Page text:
I don't mean to be negative, Science is a great subject (I'm obviously biased!) and triple science is fantastic for those really into the subject... Just it can be hard work for someone who isn't that keen!

annandale Sun 28-Jun-15 13:48:14

I'm quite depressed at a primary school teacher who doesn't want to maximise her achievement in science. Primary school teaching is competitive and having good science qualifications will increase her chance of getting a job and being a better teacher.

TheBreeze Sun 28-Jun-15 13:55:25

DS did Double, he had the option of Triple, he was also very capable but wanted to do two language GCSE's and timetabling wouldn't allow it. He then went on to do a Physics degree, so it didn't hold him back.

SanityClause Sun 28-Jun-15 14:05:10

The way it works is there are three modules of each science. If you do core science, you do one of each, double science, two of each, and triple science, three of each.

So, triple science is not harder, it's just more science.

Most schools allow you to study a science at A level, provided you attain the appropriate grades in the modules you take. So, if you want to do A level physics, you might have to get an A in the two physics modules, for example.

Rummikub Sun 28-Jun-15 14:09:08

If you're in England then one of the requirements for a primary teaching degree is a science GCSE. This doesn't have to be triple science.

GinandJag Sun 28-Jun-15 14:12:28

You need to know how exactly the school delivers science.

Science + Additional Science is absolutely fine for any career, including science ones. Physics + Chemistry + Biology, or Science + Additional + Extension, adds in some factoids rather than huge amounts of insight and understanding.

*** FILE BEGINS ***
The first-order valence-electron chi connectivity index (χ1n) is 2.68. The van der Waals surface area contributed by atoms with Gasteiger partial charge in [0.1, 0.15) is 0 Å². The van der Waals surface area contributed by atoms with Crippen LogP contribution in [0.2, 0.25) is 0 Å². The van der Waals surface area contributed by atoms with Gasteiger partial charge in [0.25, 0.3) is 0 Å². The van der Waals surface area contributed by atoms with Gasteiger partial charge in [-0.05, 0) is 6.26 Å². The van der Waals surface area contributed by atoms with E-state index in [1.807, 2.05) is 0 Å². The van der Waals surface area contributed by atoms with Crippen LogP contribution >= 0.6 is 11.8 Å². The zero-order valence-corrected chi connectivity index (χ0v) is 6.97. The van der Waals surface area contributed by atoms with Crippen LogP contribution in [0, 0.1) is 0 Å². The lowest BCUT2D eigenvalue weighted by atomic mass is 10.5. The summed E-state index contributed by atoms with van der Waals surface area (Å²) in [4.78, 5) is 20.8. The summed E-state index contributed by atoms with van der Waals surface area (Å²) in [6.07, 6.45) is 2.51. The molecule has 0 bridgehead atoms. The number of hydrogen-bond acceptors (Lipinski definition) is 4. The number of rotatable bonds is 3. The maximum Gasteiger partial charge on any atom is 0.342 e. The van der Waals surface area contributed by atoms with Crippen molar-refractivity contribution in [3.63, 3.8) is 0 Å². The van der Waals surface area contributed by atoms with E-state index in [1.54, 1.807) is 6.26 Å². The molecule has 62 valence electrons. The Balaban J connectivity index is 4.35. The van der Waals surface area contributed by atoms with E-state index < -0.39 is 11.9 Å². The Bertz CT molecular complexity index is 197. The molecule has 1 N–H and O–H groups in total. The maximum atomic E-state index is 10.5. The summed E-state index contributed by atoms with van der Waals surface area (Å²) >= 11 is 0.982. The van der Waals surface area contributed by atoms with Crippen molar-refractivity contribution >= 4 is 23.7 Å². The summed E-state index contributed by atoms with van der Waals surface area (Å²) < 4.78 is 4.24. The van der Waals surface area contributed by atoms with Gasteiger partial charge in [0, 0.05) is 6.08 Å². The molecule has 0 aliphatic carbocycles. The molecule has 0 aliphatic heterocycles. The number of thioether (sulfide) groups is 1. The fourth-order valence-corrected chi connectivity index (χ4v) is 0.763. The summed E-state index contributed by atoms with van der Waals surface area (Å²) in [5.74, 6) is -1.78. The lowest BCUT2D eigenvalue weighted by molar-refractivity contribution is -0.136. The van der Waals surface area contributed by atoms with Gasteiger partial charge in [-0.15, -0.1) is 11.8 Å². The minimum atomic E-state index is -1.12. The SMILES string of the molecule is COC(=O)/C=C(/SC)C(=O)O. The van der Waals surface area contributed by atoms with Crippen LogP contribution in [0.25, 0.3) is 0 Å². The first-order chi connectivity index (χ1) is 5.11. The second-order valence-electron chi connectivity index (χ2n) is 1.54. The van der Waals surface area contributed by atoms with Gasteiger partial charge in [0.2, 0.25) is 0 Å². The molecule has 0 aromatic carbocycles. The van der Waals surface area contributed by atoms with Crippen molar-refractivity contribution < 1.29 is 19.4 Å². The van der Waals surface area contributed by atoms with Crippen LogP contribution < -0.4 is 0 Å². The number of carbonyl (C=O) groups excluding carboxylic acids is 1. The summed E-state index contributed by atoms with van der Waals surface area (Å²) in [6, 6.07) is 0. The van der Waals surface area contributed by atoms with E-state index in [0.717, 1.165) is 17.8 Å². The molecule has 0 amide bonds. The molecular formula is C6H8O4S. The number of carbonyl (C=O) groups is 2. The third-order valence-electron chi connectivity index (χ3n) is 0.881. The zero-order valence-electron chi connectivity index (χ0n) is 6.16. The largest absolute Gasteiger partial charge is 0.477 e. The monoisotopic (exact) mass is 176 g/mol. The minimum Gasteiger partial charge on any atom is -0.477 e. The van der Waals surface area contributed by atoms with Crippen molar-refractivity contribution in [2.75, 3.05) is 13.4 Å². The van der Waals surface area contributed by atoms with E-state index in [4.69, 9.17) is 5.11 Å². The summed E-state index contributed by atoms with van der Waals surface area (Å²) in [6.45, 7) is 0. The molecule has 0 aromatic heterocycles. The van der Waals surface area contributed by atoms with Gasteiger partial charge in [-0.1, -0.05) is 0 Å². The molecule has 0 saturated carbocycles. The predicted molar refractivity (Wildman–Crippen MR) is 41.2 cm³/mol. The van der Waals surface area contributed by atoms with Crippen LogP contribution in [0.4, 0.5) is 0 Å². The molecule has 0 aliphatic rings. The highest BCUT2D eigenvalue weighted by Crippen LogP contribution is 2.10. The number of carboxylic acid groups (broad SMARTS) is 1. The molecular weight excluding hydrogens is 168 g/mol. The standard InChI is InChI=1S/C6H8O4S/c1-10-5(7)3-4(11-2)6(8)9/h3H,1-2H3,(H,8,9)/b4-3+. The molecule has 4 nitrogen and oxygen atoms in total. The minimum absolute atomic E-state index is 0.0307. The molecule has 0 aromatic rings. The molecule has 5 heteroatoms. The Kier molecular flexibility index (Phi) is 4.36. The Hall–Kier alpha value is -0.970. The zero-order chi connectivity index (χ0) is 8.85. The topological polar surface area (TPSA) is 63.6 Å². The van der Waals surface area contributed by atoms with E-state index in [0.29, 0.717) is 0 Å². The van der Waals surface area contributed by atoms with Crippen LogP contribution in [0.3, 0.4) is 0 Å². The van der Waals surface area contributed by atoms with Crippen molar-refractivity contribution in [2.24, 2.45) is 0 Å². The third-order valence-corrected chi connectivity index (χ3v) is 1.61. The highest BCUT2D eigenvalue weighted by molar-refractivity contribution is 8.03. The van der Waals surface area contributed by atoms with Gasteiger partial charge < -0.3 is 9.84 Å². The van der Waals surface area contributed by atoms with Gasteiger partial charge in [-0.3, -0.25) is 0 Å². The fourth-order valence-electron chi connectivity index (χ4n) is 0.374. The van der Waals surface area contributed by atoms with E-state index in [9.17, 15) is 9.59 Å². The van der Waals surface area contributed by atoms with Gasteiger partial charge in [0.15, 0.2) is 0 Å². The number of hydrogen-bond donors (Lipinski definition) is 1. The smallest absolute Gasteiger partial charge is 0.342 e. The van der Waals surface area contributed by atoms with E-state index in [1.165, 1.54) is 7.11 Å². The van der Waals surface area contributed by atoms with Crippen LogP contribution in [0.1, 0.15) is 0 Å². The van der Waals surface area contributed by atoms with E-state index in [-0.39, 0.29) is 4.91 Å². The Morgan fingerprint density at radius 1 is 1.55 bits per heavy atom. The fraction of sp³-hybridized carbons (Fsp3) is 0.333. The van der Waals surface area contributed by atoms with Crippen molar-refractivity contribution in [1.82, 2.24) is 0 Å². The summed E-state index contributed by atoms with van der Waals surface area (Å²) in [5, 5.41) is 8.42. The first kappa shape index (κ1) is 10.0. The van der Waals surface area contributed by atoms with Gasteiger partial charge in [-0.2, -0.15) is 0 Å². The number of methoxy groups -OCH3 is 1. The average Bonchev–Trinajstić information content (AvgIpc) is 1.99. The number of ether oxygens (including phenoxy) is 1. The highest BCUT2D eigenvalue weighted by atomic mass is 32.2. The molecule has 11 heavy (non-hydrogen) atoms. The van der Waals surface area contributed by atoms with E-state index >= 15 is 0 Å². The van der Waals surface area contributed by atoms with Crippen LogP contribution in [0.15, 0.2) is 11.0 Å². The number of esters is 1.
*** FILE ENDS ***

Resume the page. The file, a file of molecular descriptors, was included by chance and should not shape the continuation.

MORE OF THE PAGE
What you need to know about the school is whether triple science uses up more curriculum time, so takes up an option block at the expense of another subject.

Also, is setting based on whether you do triple, double or single? That means, does the top set do triple, middle set double and bottom set single. Reading between the lines, are all the clever kids doing triple? Would your DD encounter more disruption if not doing triple? If she does double, will there still be a top set for her?

chickenfuckingpox Sun 28-Jun-15 14:13:43

you get three gcses instead of two my daughter does this to fit it in she has to give up most of her PE and have an extra class after school

GinUpGirl Sun 28-Jun-15 14:14:14

I'm quite depressed at a primary school teacher who doesn't want to maximise her achievement in science.

At the expense of all the other subjects she could be learning about, to... you know... give children a good, all-round, primary education.

Science teacher yes, but why fill up a timetable slot with more of the same when she could be enriching herself with French, for example?

lljkk Sun 28-Jun-15 14:17:54

My take on it is...